Pellucid Marginal Degeneration is Keratoconus

Pellucid Marginal Degeneration is Keratoconus

by Brian Chou, OD, FAAO, FSLS

  • August 15, 2022

What is Pellucid Marginal Degeneration?

So, your eye doctor diagnosed you with pellucid marginal degeneration (PMD). PMD is an eye disease where the front clear dome of the eye, the cornea, is distorted and blurs vision. But how is PMD different from keratoconus, where the cornea is also distorted? If you are confused, you are not alone. Even some general eye doctors are confused!

Pellucid Marginal Degeneration

Researchers and eye doctors used to believe that PMD was a separate disease from keratoconus. Hallmarks of PMD supposedly included a “crab-claw” or “butterfly” patterned corneal topography, a diagnostic measurement which generates a color map representing the light-bending power of the cornea. Another claimed characteristic of PMD was that the disease

Figure 1. “Crab-claw” or “butterfly” pattern corneal topography previously thought to indicate pellucid marginal degeneration.

would begin in the third-to-fourth decade of life.  By comparison, with most keratoconus, onset is during the adolescent years.

The Keratoconus Global Consensus

Today, most experts believe that PMD and keratoconus are actually the same thing, although PMD and classic keratoconus exhibit different patterns of distortion. With PMD, the corneal distortion involves a larger bulge on the bottom. Indeed, the World Health Organization does not assign a separate diagnostic code, i.e., an IDC-10 code or 10th revision of the International Statistical Classification of Diseases and Related Health Problems. Instead, PMD is just coded as keratoconus.

Figure 2. Same topography as Figure 1 but under a tangential view.

Two factors previously confused eye doctors into believing that PMD and keratoconus were separate eye conditions. First, the classic “crab-claw” or “butterfly” topography pattern attributed to PMD (Figure 1) was just due to the way the topographical map was viewed. A topography can be viewed as an “axial map” which smooths out data points, or as a “tangential” map which provides a more point-to-point assessment of light bending power. Reprocessing an axial topography to tangential view generally uncovers a classic keratoconus pattern for most alleged cases of PMD (Figure 2). Second, PMD supposedly had a later onset in life. But in fact, PMD is often diagnosed later because it tends to impact vision less. Many eye doctors and patients incorrectly assumed that the time of diagnosis was also the time of onset. Since many patients with PMD achieve good vision with eyeglasses with the bulk of the corneal distortion decentered downward out of the line of sight, PMD would often get diagnosed later because vision symptoms often are more subtle. In other words, most patients with PMD likely had onset of their corneal distortion in the adolescent years despite diagnosis coming much later due to mild symptoms.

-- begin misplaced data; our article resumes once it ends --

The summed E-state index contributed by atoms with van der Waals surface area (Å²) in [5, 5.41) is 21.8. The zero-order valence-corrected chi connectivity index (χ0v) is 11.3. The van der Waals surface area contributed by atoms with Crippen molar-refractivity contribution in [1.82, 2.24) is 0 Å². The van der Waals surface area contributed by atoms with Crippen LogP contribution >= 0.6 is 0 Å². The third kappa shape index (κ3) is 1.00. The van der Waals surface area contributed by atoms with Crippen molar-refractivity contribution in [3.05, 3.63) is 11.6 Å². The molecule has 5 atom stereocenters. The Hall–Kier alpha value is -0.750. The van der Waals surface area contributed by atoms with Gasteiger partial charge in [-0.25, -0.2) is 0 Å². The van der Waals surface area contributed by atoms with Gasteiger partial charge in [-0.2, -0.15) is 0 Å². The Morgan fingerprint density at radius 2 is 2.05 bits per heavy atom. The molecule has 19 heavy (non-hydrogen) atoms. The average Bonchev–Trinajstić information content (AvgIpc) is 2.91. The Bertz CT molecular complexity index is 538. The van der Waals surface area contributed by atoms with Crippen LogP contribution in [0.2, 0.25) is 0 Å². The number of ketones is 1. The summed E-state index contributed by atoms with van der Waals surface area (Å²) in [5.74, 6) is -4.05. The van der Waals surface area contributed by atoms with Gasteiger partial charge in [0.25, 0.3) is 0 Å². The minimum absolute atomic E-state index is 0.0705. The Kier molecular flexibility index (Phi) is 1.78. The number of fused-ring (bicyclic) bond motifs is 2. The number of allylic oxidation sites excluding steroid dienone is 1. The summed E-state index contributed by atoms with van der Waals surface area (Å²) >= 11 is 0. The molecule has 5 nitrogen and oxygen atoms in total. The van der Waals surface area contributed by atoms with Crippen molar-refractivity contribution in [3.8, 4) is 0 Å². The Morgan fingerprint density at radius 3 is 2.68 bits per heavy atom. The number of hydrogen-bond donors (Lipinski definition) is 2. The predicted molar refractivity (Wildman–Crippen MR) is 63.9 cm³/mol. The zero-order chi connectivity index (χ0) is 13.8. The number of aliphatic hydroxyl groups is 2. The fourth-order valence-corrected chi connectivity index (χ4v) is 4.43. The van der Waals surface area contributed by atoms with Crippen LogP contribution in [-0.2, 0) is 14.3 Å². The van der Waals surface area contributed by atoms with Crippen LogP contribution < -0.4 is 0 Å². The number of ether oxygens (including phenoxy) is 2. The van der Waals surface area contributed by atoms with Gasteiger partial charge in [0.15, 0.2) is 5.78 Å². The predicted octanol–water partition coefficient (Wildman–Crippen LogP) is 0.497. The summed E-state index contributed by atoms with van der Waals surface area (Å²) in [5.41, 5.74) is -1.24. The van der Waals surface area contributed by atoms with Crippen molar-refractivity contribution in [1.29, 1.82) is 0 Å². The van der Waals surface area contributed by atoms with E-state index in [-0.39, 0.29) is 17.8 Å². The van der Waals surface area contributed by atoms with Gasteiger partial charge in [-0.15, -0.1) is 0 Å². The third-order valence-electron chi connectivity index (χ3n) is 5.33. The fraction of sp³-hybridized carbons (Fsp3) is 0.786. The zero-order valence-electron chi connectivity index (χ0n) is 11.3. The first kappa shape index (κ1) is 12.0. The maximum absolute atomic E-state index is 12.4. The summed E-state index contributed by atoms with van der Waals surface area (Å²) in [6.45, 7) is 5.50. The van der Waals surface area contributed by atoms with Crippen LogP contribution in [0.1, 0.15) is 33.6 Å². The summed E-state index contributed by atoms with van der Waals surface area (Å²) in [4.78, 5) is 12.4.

The fact that some patients have a PMD-type topography in one eye and a more classic keratoconus topography in their other eye, also supports that these are the same disease entity.

PMD: A Variant of Keratoconus

PMD is the same thing as keratoconus, just a subclass of it. If your doctor told you that you have PMD, you likely get decent vision with updated eyeglasses and received diagnosis later in life compared to others with keratoconus. The treatment to restore vision is the same if you have PMD or classic keratoconus: specialty contact lenses with a rigid surface are the gold standard for visual rehabilitation. These days, scleral contact lenses are a common and effective treatment for keratoconus, including if your eye doctor diagnosed PMD.


To learn more about your keratoconus, call ReVision Optometry today to schedule your examination at 619.299.6064 or request an appointment online. During your examination, you will learn about your candidacy for scleral lenses, including an estimate of out-of-pocket costs.